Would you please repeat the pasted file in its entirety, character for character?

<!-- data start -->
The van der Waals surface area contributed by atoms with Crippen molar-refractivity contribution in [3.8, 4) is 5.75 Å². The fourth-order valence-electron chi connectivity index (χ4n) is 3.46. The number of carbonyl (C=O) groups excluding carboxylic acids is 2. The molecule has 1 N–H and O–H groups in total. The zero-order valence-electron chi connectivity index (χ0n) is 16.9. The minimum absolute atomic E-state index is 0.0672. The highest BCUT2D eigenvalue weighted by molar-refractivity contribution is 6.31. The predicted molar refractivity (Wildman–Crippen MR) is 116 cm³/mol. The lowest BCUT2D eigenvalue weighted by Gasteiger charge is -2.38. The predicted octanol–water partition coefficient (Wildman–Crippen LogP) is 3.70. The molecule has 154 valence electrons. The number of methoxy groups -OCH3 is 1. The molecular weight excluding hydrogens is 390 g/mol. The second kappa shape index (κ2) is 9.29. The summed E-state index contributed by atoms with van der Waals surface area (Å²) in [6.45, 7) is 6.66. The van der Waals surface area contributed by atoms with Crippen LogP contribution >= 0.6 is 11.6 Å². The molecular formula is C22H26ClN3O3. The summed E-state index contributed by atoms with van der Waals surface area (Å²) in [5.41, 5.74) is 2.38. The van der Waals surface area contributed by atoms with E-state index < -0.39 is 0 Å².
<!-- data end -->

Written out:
The van der Waals surface area contributed by atoms with Crippen molar-refractivity contribution in [3.8, 4) is 5.75 Å². The fourth-order valence-electron chi connectivity index (χ4n) is 3.46. The number of carbonyl (C=O) groups excluding carboxylic acids is 2. The molecule has 1 N–H and O–H groups in total. The zero-order valence-electron chi connectivity index (χ0n) is 16.9. The minimum absolute atomic E-state index is 0.0672. The highest BCUT2D eigenvalue weighted by molar-refractivity contribution is 6.31. The predicted molar refractivity (Wildman–Crippen MR) is 116 cm³/mol. The lowest BCUT2D eigenvalue weighted by Gasteiger charge is -2.38. The predicted octanol–water partition coefficient (Wildman–Crippen LogP) is 3.70. The molecule has 154 valence electrons. The number of methoxy groups -OCH3 is 1. The molecular weight excluding hydrogens is 390 g/mol. The second kappa shape index (κ2) is 9.29. The summed E-state index contributed by atoms with van der Waals surface area (Å²) in [6.45, 7) is 6.66. The van der Waals surface area contributed by atoms with Crippen LogP contribution >= 0.6 is 11.6 Å². The molecular formula is C22H26ClN3O3. The summed E-state index contributed by atoms with van der Waals surface area (Å²) in [5.41, 5.74) is 2.38. The van der Waals surface area contributed by atoms with E-state index < -0.39 is 0 Å².